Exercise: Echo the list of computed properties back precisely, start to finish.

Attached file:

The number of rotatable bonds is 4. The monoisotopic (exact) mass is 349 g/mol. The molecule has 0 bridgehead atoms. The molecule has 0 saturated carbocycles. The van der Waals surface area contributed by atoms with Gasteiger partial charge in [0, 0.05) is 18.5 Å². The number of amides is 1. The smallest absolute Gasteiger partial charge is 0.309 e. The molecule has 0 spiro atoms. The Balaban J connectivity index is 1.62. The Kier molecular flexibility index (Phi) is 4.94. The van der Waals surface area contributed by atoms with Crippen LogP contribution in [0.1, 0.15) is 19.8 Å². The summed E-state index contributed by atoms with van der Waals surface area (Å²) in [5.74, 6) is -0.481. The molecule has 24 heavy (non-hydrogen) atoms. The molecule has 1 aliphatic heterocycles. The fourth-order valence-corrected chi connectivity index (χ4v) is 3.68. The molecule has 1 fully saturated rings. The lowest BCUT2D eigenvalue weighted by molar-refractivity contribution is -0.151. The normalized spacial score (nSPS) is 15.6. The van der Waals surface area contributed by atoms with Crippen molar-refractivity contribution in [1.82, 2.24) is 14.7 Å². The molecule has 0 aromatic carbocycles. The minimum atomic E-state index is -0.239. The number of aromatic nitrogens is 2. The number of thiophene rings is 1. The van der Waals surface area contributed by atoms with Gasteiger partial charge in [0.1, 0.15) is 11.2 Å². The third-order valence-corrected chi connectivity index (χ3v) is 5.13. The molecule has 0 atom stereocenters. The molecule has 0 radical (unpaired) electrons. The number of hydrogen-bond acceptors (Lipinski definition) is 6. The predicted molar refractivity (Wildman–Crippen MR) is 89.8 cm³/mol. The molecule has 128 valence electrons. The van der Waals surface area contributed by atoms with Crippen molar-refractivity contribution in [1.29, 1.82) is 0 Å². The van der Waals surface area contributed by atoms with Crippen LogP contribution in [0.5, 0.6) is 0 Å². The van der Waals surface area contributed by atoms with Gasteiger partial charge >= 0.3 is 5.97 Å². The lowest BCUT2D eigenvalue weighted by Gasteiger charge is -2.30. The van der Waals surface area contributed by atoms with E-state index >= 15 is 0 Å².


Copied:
The number of rotatable bonds is 4. The monoisotopic (exact) mass is 349 g/mol. The molecule has 0 bridgehead atoms. The molecule has 0 saturated carbocycles. The van der Waals surface area contributed by atoms with Gasteiger partial charge in [0, 0.05) is 18.5 Å². The number of amides is 1. The smallest absolute Gasteiger partial charge is 0.309 e. The molecule has 0 spiro atoms. The Balaban J connectivity index is 1.62. The Kier molecular flexibility index (Phi) is 4.94. The van der Waals surface area contributed by atoms with Crippen LogP contribution in [0.1, 0.15) is 19.8 Å². The summed E-state index contributed by atoms with van der Waals surface area (Å²) in [5.74, 6) is -0.481. The molecule has 24 heavy (non-hydrogen) atoms. The molecule has 1 aliphatic heterocycles. The fourth-order valence-corrected chi connectivity index (χ4v) is 3.68. The molecule has 1 fully saturated rings. The lowest BCUT2D eigenvalue weighted by molar-refractivity contribution is -0.151. The normalized spacial score (nSPS) is 15.6. The van der Waals surface area contributed by atoms with Crippen molar-refractivity contribution in [1.82, 2.24) is 14.7 Å². The molecule has 0 aromatic carbocycles. The minimum atomic E-state index is -0.239. The number of aromatic nitrogens is 2. The number of thiophene rings is 1. The van der Waals surface area contributed by atoms with Gasteiger partial charge in [0.1, 0.15) is 11.2 Å². The third-order valence-corrected chi connectivity index (χ3v) is 5.13. The molecule has 0 atom stereocenters. The molecule has 0 radical (unpaired) electrons. The number of hydrogen-bond acceptors (Lipinski definition) is 6. The predicted molar refractivity (Wildman–Crippen MR) is 89.8 cm³/mol. The molecule has 128 valence electrons. The van der Waals surface area contributed by atoms with Crippen molar-refractivity contribution in [1.29, 1.82) is 0 Å². The van der Waals surface area contributed by atoms with Crippen LogP contribution in [0.5, 0.6) is 0 Å². The van der Waals surface area contributed by atoms with Gasteiger partial charge >= 0.3 is 5.97 Å². The lowest BCUT2D eigenvalue weighted by Gasteiger charge is -2.30. The van der Waals surface area contributed by atoms with E-state index >= 15 is 0 Å².